On January 17, 1996, Richardson arrived in Havana accompanied by Calvin Humphrey, senior counsel to the House Intelligence Committee. Humphrey had received briefings from U. S . State Department officials, the National Security Council and intelligence agencies. Richard Nuccio, the president's Cuba policy advisor, spoke to Richardson before the trip. (App. Exh.9) Richardson met Castro and top government officials including Alarcon and economic chief Carlos Lage. The over flights by Brothers to the Rescue came up again.


Several days before, on January 9, and later, on January 13, 1996, Brothers to the Rescue planes dropped half a million leaflets over Havana. The planes never entered Cuban airspace and were able to accomplish the feat under favorable weather and wind conditions from outside Cuban airspace. (App. Exh. 61) Between January 13, 1996, the day of the second leaflet drop and the meeting with Richardson and others, Fidel Castro had become so disgruntled with BTTR peaceful confrontations that he gave the Cuban commander of aircraft defense and the Air Force of Cuba the authority to personally decide when to intercept and shoot down Jose Basulto and Brothers to the Rescue planes.


Between February 5 and 9, 1996, the Center for Defense Information, at the direction of John J. Shanahan, Vice Admiral, U.S. Navy (Ret.) hosted a military delegation to Cuba which included Robert E. White, former U.S. Embassador to Paraguay and El Salvador, and Admiral Eugene Carroll, United States Navy (Ret.) (App. Exh. 63 and 64) During discussions the visiting group of U.S. dignitaries was asked by Cuban Generals Rosales Del Toro and Arnoldo Tamayo, one being the Chief of Staff of the Cuban Military Forces, about what (the Americans) thought the consequences would be if Cuban forces "shot down intruding aircraft." (App. Exh.9) According to Admiral Carroll the question was direct and to the point. (App. Exh.62) This resulted in a debriefing upon their return, at the State Department's Office of Cuban Affairs, on February 20, 1996. At this debriefing the information was conveyed to State Department high ranking personnel. The information was conveyed again later at a debriefing at CDI before "cognizant DIA officers" on February 23, 1996. (App. Exh. 63) By January U.S. intelligence agencies had evidence of Cuban MiGs test firing air-to-air missiles and practicing maneuvers to attack slow moving aircraft similar to the Brothers planes. (App. Exh.65) Basulto later received confirmation from controllers who saw them on radar. (T:477)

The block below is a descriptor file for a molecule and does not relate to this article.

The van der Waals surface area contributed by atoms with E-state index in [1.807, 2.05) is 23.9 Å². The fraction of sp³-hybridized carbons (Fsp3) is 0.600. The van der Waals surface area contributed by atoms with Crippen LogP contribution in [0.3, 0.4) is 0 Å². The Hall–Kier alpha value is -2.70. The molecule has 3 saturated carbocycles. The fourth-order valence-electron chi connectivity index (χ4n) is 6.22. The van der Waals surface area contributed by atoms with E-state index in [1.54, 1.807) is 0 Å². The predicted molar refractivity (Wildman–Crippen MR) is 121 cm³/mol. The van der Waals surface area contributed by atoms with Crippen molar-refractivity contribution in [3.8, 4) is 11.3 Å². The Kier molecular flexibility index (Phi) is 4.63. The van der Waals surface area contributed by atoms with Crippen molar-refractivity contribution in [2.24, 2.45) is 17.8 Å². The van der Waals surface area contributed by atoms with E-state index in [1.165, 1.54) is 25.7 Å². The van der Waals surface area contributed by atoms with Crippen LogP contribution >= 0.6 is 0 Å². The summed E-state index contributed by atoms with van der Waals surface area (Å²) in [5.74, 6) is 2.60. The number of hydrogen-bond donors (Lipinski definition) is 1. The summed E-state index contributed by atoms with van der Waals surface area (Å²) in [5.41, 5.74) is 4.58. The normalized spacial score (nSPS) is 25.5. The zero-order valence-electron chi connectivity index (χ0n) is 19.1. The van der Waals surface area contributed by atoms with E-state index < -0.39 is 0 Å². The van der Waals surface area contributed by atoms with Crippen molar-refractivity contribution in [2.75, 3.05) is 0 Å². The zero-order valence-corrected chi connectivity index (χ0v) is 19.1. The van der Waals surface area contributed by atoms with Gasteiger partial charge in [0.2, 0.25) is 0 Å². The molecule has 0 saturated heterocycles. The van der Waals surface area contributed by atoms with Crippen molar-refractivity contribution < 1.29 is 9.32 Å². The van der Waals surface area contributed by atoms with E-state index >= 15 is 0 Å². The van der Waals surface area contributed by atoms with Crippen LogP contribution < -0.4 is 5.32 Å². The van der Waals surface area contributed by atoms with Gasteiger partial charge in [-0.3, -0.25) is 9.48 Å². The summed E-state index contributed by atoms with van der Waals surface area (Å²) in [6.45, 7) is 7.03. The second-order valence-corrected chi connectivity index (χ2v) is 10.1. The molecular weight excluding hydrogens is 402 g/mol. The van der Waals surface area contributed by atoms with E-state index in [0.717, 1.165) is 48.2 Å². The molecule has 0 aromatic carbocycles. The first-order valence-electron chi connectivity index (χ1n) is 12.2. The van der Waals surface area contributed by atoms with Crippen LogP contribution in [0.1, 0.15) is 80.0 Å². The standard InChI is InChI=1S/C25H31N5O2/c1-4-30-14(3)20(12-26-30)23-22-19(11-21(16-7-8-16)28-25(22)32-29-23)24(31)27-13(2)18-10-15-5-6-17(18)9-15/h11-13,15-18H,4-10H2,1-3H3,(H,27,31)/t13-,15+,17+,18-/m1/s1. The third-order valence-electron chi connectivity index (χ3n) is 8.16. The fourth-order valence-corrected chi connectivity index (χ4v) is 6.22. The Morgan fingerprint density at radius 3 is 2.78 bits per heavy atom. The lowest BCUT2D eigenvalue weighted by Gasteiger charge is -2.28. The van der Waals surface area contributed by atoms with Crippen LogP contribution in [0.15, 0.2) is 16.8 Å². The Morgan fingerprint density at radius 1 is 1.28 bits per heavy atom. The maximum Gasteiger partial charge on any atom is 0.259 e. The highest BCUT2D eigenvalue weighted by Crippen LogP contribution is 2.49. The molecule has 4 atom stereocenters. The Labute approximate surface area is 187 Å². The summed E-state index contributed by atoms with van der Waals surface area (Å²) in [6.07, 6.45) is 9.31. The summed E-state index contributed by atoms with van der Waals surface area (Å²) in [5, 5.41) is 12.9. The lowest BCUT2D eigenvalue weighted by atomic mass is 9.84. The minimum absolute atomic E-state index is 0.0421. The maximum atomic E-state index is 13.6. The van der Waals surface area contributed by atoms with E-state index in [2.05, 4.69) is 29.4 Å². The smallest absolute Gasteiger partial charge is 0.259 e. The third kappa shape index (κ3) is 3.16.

Several days before the tragedy of February 24, 1996, Jeane Kirkpatrick, President Reagan's former ambassador to the United Nations, was told by a senior administration official that "he was so concerned he had not been able to sleep at all. He was convinced something dreadful was going to happen to the Brothers' planes." (App. Exh. 49)